Check Your Internet Security, Or Locate An IP Address

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If you have a router providing your internet connectivity, it probably has a built-in firewall.  Windows too, of course, has its own firewall.  Between them, they ensure that a hacker who tries to connect to your computer via the internet won't be able to get in.  The firewall will simply discard their request, or even pretend that your computer simply isn't there.

But how can you test that your firewall is working?  The answer is to perform a port scan.  This means that you need to persuade another computer on the internet, outside of your own home or office network, to try connecting to your IP address on all the common ports (or channels).  The simplest way to do this is to employ the services of a free web-based port scan too, and one of the simplest ones can be found at www.ipfingerprints.com.  Select the Check Open Ports from the menu on their page, and then enter the IP address of your router (assuming the system hasn't already worked it out and typed it in for you).

Next you'll need to select a range of ports.  From 1 to 1024 should suffice.  Ignore the warning that the range is too big - it should be fine.

After 20 seconds or so, you'll see the list of ports which appear open and which your firewall is not blocking.  Unless there's any reason to have them open, such as because you're running a game server, they should all be closed.  If not, time to start investigating why, because you don't want any open links from the internet into your PC without good reason.

In addition to the port scan facility, www.ipfingerprints.com offers some other useful tools.  It'll show you a map of where an IP address is based, and will also show you lots of information about any domain name you care to type in.

 

 

 

 

 

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Comments

Thank you Rob. There is no harm in letting the community know about an additional "new" tool, and in the end each of us (users) are responsible for selecting and using whatever we wish to use. The moderators of this forum do good work, and we all benefit from the information.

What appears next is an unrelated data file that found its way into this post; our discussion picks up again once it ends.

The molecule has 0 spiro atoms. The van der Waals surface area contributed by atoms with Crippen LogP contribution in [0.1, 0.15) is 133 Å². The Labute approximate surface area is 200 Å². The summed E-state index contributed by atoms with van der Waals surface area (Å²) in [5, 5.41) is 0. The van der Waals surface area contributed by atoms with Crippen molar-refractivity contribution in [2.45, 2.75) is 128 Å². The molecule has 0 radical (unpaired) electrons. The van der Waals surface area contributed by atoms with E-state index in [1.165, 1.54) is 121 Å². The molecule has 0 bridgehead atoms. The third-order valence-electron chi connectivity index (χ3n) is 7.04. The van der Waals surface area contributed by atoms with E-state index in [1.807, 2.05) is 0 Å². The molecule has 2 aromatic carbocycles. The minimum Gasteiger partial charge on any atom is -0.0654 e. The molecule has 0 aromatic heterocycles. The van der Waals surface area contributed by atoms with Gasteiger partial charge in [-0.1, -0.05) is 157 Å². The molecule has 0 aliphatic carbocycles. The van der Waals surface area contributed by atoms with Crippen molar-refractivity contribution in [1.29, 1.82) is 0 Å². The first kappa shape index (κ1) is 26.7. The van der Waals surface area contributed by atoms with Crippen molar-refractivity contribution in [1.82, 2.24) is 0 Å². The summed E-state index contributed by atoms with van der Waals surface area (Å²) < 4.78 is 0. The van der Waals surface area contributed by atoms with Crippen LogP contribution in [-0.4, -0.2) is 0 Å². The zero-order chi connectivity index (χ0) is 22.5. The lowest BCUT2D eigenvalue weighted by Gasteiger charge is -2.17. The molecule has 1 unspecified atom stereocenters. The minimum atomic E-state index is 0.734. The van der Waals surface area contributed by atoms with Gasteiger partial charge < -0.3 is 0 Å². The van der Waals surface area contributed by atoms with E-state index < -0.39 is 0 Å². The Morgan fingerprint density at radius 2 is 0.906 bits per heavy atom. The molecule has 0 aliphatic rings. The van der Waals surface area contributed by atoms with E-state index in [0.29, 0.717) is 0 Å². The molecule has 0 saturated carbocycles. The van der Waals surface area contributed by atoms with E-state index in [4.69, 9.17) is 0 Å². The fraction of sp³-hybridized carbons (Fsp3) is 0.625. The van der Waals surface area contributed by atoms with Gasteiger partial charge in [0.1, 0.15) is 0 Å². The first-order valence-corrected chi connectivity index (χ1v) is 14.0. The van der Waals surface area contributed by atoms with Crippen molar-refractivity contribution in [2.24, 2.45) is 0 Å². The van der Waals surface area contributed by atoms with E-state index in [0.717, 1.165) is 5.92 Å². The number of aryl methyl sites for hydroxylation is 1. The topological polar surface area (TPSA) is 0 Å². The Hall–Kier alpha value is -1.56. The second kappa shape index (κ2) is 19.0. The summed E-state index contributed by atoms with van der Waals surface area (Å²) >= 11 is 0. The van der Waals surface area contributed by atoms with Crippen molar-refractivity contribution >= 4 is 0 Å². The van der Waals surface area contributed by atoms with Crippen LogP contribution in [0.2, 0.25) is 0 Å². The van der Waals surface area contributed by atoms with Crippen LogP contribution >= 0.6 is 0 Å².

Point 1: "Locate an Internet Address" is more snake oil than science -- regardless of whoever is promising it. So much of this so-called locational identification depends on who your ISP happens to be. Mine is BT. My ISP geographical address is consistently given by EVERY ISP address finder I've yet encountered as a suburb of Newcastle upon Tyne. Yet I actually live 64 miles from there. What on earth is the point of any "geographical locator" if it has a plus or minus tolerance of 64 miles??? Or, to put it another way: what's the point in *seemingly* discovering that someone lives just south of Northampton. . . when they actually live in central London???

Point 2. I've been using Steve Gibson's website since the days of the collapsing Iomega Zip Drives -- oops, shouldn't say that, should I? Iomega did everything it could to stifle the news -- and stifle Steve Gibson, too. . .

Thanks for the heads-up, techsupportalert, but as ca1n has said here, it would've been nice to mention Steve Gibson in an article of this type: the techsupportalert heads-up is appreciated -- but could not it have been said that what it relates to is a welcome addition to an *existing* body of knowledge. . ???

Thank you for another excellent heads-up! Appreciate.

Nice site, it's a bit slow, possibly because of this article ;)

An alternative (with lots of other fun stuff) can be found at the Gibson Research Corporation https://www.grc.com/x/ne.dll?bh0bkyd2 It does pretty graphics too.

:D BURN!
...no seriously, it shouldn't have needed to be pointed out. GRC has only been a trusted, excellent resource since the 90's!

I wish people would stop creating inferior (or duplicate) things that already exist. Put your energy into something else. It's getting really hard to wade through the ocean of information already, time to trim the fat.

GRC is good, and I've used it before. And mentioned it on this site (hence not mentioning it again). But the site I mentioned has one excellent advantage over Gibson's, which is that it can scan any IP address of your choosing and not just the one you're connected from. This is a particular feature that I needed recently, and it's why I went looking for an alternative to GRC.

Fair point, I guess my comment was a little premature. After looking into it a bit more, I can see that this does have its value.
Thanks for sharing rob